My go-to holy place, though, is a mobile one–it’s in a walk  The location matters less than the opportunity to stride in rhythm and not talk for about 30 minutes.   This is a sacred space for me.

It  also helps to know that God does focused work in specific places.

This is Gilgal for Saul.  That’s where the prophet Samuel sent the newly anointed King to wait before being presented to Israel.  That’s where Saul is crowned.  It’s also the same exact place where Saul loses his kingship, as he gives up waiting for Samuel and disobeys God’s instructions (1 Samuel 10:8,  11:15, 13:7).

Gilgal is where Saul both received and lost the kingship.

What if Saul had recognized the significance of the place?  Gilgal is where I wait and where God is faithful.  Maybe he would have been more patient.

Perhaps this place where you are right now is the growing place or the place of rest.  Maybe it is the land of milk and honey or maybe it is the waiting place.

It could be the place of worship or the place of calling.  Maybe it’s the place where we’re poured out or maybe it’s the well where Jesus fills us.

Where are you now?  In this place God has brought you, how is He at work?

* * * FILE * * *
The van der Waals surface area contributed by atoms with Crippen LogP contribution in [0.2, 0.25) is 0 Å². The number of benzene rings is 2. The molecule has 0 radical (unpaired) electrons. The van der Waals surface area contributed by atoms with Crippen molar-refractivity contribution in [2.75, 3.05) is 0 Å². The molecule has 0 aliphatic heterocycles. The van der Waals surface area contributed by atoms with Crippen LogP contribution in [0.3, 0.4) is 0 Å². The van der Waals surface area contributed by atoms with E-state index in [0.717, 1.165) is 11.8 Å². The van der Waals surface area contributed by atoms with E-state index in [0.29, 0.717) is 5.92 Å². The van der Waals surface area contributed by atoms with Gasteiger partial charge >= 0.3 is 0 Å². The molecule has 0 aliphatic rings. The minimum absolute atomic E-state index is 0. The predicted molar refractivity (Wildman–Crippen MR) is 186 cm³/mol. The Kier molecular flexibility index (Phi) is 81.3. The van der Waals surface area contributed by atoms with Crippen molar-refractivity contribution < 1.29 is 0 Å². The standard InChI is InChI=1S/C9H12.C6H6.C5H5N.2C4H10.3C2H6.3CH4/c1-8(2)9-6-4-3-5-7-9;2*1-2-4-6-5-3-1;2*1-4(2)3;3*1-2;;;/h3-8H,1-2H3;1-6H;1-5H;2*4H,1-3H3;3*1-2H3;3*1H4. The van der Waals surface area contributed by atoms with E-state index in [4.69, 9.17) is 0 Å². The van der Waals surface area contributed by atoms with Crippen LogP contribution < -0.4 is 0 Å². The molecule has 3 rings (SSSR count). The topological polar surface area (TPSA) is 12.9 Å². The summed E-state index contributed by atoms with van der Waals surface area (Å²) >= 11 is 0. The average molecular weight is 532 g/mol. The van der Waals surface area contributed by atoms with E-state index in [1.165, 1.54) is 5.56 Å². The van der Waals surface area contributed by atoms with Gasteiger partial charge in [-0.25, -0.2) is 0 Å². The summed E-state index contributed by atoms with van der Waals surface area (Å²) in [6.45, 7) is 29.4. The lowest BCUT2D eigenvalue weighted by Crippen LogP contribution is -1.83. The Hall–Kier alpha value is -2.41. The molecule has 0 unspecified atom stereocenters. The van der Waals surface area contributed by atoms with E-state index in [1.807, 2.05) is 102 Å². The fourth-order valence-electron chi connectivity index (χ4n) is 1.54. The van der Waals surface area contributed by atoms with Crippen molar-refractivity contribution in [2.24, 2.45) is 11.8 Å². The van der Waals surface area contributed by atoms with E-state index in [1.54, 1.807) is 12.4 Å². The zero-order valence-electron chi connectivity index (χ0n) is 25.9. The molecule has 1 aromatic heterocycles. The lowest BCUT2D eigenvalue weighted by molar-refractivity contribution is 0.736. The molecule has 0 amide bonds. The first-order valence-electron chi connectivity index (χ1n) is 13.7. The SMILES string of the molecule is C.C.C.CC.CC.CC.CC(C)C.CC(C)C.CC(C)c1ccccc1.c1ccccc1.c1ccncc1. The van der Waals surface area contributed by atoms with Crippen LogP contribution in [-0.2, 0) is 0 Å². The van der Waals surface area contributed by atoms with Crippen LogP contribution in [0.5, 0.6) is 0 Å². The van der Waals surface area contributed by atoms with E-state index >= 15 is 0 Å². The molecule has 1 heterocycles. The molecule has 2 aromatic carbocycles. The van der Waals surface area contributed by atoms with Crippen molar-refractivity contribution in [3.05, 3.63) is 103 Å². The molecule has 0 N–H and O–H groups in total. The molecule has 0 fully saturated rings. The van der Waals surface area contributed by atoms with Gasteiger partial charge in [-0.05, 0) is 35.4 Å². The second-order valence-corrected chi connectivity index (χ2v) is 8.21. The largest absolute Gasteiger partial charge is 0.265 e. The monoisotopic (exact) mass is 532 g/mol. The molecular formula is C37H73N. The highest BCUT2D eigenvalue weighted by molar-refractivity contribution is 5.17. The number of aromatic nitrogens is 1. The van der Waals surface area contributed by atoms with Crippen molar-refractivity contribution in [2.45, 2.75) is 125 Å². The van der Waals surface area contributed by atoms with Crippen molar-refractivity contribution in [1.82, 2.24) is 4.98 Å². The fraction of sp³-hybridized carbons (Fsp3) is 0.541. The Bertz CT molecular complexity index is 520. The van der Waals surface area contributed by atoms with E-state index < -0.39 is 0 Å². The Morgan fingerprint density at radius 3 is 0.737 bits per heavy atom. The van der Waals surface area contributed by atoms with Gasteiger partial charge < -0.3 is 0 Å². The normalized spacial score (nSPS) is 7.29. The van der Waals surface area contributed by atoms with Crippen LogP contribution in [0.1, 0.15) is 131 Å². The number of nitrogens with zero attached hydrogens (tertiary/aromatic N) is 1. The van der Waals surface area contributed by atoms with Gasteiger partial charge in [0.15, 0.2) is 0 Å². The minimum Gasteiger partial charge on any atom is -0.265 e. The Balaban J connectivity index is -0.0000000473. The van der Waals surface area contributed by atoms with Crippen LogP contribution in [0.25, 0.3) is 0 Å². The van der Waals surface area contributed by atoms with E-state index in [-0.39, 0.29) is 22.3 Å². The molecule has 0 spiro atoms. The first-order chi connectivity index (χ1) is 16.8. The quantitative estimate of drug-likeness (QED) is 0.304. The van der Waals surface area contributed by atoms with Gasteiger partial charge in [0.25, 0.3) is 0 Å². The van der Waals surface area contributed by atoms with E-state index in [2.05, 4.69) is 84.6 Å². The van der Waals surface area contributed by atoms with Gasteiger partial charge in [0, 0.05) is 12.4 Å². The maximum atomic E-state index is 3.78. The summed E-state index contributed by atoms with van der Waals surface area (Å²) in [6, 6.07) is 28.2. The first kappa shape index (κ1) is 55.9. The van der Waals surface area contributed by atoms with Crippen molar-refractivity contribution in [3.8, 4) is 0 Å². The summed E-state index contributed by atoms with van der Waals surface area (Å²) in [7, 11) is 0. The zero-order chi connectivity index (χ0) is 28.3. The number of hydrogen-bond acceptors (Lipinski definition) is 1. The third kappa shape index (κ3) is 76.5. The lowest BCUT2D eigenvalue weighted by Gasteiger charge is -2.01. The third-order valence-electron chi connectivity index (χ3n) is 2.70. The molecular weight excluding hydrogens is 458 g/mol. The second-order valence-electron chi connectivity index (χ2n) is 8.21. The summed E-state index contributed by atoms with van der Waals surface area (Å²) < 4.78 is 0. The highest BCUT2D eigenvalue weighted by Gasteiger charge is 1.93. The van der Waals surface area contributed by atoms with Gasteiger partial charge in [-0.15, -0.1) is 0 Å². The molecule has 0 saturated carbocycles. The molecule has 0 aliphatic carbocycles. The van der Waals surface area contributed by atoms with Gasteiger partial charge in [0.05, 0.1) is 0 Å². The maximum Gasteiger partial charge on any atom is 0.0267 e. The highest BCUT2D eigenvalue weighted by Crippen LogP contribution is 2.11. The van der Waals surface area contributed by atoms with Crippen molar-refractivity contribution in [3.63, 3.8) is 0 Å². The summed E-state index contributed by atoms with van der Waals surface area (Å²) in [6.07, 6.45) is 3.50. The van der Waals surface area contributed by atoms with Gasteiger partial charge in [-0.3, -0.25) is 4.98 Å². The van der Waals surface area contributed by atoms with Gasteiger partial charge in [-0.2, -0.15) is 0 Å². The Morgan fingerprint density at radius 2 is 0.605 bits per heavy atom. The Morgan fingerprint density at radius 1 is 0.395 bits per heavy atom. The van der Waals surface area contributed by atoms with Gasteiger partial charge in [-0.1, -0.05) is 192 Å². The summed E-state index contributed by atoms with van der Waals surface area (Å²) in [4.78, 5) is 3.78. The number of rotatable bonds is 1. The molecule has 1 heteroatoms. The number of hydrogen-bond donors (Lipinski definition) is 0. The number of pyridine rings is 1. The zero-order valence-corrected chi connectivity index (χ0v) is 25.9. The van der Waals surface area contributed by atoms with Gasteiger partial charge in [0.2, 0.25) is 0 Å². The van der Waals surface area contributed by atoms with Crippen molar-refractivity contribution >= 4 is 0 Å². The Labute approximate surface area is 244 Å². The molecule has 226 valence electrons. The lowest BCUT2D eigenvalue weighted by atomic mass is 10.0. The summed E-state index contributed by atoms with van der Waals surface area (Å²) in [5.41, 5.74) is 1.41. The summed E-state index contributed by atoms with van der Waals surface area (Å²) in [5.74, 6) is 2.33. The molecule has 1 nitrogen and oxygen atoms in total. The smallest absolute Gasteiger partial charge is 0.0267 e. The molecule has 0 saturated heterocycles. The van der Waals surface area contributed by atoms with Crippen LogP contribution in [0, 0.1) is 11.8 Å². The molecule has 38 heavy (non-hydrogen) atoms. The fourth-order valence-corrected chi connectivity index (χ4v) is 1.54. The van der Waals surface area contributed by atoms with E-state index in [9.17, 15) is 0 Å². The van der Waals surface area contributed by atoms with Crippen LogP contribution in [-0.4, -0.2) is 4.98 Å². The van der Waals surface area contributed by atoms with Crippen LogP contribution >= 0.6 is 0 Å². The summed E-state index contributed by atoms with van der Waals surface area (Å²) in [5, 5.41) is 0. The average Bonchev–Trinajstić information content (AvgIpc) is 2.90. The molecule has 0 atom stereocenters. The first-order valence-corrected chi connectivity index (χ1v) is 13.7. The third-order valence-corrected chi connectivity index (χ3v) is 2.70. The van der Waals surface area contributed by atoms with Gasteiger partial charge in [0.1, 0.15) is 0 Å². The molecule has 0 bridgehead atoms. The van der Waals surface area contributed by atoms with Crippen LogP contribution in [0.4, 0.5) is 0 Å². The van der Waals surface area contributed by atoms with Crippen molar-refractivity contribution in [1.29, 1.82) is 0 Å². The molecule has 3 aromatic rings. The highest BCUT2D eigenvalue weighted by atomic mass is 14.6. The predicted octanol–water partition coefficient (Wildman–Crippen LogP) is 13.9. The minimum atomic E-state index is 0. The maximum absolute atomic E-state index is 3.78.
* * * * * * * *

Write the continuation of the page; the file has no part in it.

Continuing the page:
Why Can’t I Go to the Carnival Now?

psalm 62-1 MSG

There were tears.

Lots of them.

We’re fully immersed in end-of-the-year testing for my school-age kids, which in Virginia means taking the SOL’s (Standards of Learning).

Maybe you think that means we’re stressed or anxious.

Actually, we’re doing a lot of celebrating.

The girls get more than cereal or toast for breakfast on SOL days, and it’s not often they wake up to a hot breakfast on a Monday morning.

I leave them extra notes of love and encouragement in their lunch bags and slip in treats as well.

They don’t have their regular homework load (hurray!) and we can spend the afternoons playing, relaxing and occasionally running out for ice cream to reward them for their labors.

We celebrate every day they finish a test because we’re one step closer to summer.

So for my first grader—who is too young to take the SOLs (they start in third grade)—all this celebrating seems suspiciously unfair.

Even if she also gets hot breakfasts, ice cream treats, and fun nights just like her older sisters, she’s pretty sure she’s missing out.

That’s why she was bawling at bedtime last week, because her older sisters get to go to the SOL carnival and she can’t.

This carnival is for all the kids at school who take the SOL’s, which means third graders and up.

My first grader has a problem with that.

No water slide?  No games with prizes?  No cotton candy?  No face painting?  No popcorn?

She’s pretty sure she can’t wait until she’s in third grade to experience the joys of the SOL carnival.  Why should she wait, after all, when the older girls are having all the fun now?

We try to reason with her.

How the SOLs are hard work and this is their reward.  Would she want to take those tests now when she hasn’t learned what she needs to know?

We explain how her sisters didn’t get to go to the carnival in first grade either.  They also were first graders who didn’t get to go once upon a time.